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Good Faith, Revisited

Jennifer Shack, September 21st, 2010

(See the posting from Susan Yates, “Learning from the Gamble on Foreclosure Mediation in Nevada,” on this subject, too.)

An article in Sunday’s New York Times examined the shortcomings some see in Nevada’s foreclosure mediation program. The article focuses in part on complaints that the lenders are not participating in good faith. Mediators who have recommended sanctions against the lenders say they have been removed from the program’s roster. They state that they are bound by statute to make the recommendation. The court rule makes no mention of good faith participation, and the Court appears to be relying on the rule in its decision to bar the mediators from the roster.

Leaving aside the question of which authority prevails, I’d like to examine the wisdom of requiring mediators to recommend sanctions against a party. NRS 107.086 states in part:

“If the beneficiary of the deed of trust or the representative fails to attend the mediation, fails to participate in the mediation in good faith or does not bring to the mediation each document required. . . or does not have the authority or access to a person with the authority.  . . the mediator shall prepare and submit to the Mediation Administrator a petition and recommendation concerning the imposition of sanctions against the beneficiary of the deed of trust or the representative. The court may issue an order imposing such sanctions against the beneficiary of the deed of trust or the representative as the court determines appropriate. . .”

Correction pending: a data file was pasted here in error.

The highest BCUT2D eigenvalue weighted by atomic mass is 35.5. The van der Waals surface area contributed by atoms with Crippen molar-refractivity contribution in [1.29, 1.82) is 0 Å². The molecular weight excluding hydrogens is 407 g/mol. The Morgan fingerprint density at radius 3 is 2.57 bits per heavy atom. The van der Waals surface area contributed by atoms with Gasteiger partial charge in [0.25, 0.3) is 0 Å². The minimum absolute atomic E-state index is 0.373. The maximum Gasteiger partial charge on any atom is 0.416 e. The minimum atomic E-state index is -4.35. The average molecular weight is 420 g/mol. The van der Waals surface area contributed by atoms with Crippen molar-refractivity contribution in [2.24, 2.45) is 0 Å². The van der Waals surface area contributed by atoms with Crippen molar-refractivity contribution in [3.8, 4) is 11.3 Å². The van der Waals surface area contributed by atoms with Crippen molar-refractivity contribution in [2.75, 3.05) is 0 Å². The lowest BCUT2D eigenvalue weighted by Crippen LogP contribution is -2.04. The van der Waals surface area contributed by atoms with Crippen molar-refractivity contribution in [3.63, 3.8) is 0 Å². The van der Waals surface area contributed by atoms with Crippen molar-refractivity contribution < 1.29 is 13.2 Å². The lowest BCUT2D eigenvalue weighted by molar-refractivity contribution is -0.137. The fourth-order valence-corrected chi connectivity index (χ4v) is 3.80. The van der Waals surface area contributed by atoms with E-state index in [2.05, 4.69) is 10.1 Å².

There has been a good amount of debate about good faith provisions. On the one hand are those who state that good faith is an abstract idea, that it would be hard to enforce and would lead to further litigation, and would reduce parties’ self-determination. When the intervention of the mediator is required, questions of mediator neutrality and confidentiality of the process come into play as well. On the other hand are those who state that mediation could do harm if good faith was not required. The other parties waste money and time by attending the mediation and may lose faith in the judicial process if no sanctions on such behavior are forthcoming.

If there is a real problem with lenders not participating in the Nevada foreclosure mediation program in good faith, and the complaints aren’t just based on misguided expectations of mediation, where does the balance of action lie? Does it lie on the side of the legislature, which mandates good faith and requires mediators to recommend sanctions, thereby reducing the probability of wasted time and money and the homeowners’ loss of faith in the judicial process? Or does it lie on the side of the court, which doesn’t impose such requirements and therefore decreases the likelihood that some of the main tenets of mediation are violated? Or is it somewhere in between?

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